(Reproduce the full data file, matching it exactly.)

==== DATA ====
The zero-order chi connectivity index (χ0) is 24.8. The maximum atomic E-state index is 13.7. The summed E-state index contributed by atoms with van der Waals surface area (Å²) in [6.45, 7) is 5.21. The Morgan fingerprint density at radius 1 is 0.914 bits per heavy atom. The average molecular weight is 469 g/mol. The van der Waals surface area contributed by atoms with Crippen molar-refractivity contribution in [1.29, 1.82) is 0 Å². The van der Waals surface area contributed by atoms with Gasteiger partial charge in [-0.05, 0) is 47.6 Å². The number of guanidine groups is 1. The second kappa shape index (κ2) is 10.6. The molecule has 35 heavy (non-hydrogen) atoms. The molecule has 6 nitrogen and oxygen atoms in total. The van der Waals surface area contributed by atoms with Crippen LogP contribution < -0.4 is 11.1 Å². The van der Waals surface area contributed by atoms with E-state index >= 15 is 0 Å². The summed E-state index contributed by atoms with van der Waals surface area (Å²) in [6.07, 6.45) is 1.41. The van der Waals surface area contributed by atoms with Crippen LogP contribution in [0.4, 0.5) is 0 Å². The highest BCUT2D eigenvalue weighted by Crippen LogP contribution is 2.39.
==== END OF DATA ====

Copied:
The zero-order chi connectivity index (χ0) is 24.8. The maximum atomic E-state index is 13.7. The summed E-state index contributed by atoms with van der Waals surface area (Å²) in [6.45, 7) is 5.21. The Morgan fingerprint density at radius 1 is 0.914 bits per heavy atom. The average molecular weight is 469 g/mol. The van der Waals surface area contributed by atoms with Crippen molar-refractivity contribution in [1.29, 1.82) is 0 Å². The van der Waals surface area contributed by atoms with Gasteiger partial charge in [-0.05, 0) is 47.6 Å². The number of guanidine groups is 1. The second kappa shape index (κ2) is 10.6. The molecule has 35 heavy (non-hydrogen) atoms. The molecule has 6 nitrogen and oxygen atoms in total. The van der Waals surface area contributed by atoms with Crippen LogP contribution < -0.4 is 11.1 Å². The van der Waals surface area contributed by atoms with E-state index >= 15 is 0 Å². The summed E-state index contributed by atoms with van der Waals surface area (Å²) in [6.07, 6.45) is 1.41. The van der Waals surface area contributed by atoms with Crippen LogP contribution in [0.4, 0.5) is 0 Å². The highest BCUT2D eigenvalue weighted by Crippen LogP contribution is 2.39.